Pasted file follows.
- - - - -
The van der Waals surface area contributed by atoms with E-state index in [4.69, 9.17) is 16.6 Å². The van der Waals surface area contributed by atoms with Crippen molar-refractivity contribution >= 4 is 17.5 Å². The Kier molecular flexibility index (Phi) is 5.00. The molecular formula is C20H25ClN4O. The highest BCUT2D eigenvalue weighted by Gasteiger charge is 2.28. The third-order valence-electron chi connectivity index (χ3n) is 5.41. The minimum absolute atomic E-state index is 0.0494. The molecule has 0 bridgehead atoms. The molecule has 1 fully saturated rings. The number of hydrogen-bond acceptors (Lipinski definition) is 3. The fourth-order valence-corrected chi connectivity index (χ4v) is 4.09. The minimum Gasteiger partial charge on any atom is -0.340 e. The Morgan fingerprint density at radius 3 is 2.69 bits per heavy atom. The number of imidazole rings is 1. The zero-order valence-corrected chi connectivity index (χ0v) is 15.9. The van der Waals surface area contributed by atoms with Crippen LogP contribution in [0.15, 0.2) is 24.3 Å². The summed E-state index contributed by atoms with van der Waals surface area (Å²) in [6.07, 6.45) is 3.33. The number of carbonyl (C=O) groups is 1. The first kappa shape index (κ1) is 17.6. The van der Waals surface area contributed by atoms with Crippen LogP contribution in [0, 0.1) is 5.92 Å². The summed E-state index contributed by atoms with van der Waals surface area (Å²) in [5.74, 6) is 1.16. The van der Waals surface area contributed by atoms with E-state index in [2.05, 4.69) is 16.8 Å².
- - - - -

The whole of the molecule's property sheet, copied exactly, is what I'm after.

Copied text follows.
The van der Waals surface area contributed by atoms with E-state index in [4.69, 9.17) is 16.6 Å². The van der Waals surface area contributed by atoms with Crippen molar-refractivity contribution >= 4 is 17.5 Å². The Kier molecular flexibility index (Phi) is 5.00. The molecular formula is C20H25ClN4O. The highest BCUT2D eigenvalue weighted by Gasteiger charge is 2.28. The third-order valence-electron chi connectivity index (χ3n) is 5.41. The minimum absolute atomic E-state index is 0.0494. The molecule has 0 bridgehead atoms. The molecule has 1 fully saturated rings. The number of hydrogen-bond acceptors (Lipinski definition) is 3. The fourth-order valence-corrected chi connectivity index (χ4v) is 4.09. The minimum Gasteiger partial charge on any atom is -0.340 e. The Morgan fingerprint density at radius 3 is 2.69 bits per heavy atom. The number of imidazole rings is 1. The zero-order valence-corrected chi connectivity index (χ0v) is 15.9. The van der Waals surface area contributed by atoms with Crippen LogP contribution in [0.15, 0.2) is 24.3 Å². The summed E-state index contributed by atoms with van der Waals surface area (Å²) in [6.07, 6.45) is 3.33. The number of carbonyl (C=O) groups is 1. The first kappa shape index (κ1) is 17.6. The van der Waals surface area contributed by atoms with Crippen LogP contribution in [0, 0.1) is 5.92 Å². The summed E-state index contributed by atoms with van der Waals surface area (Å²) in [5.74, 6) is 1.16. The van der Waals surface area contributed by atoms with E-state index in [2.05, 4.69) is 16.8 Å².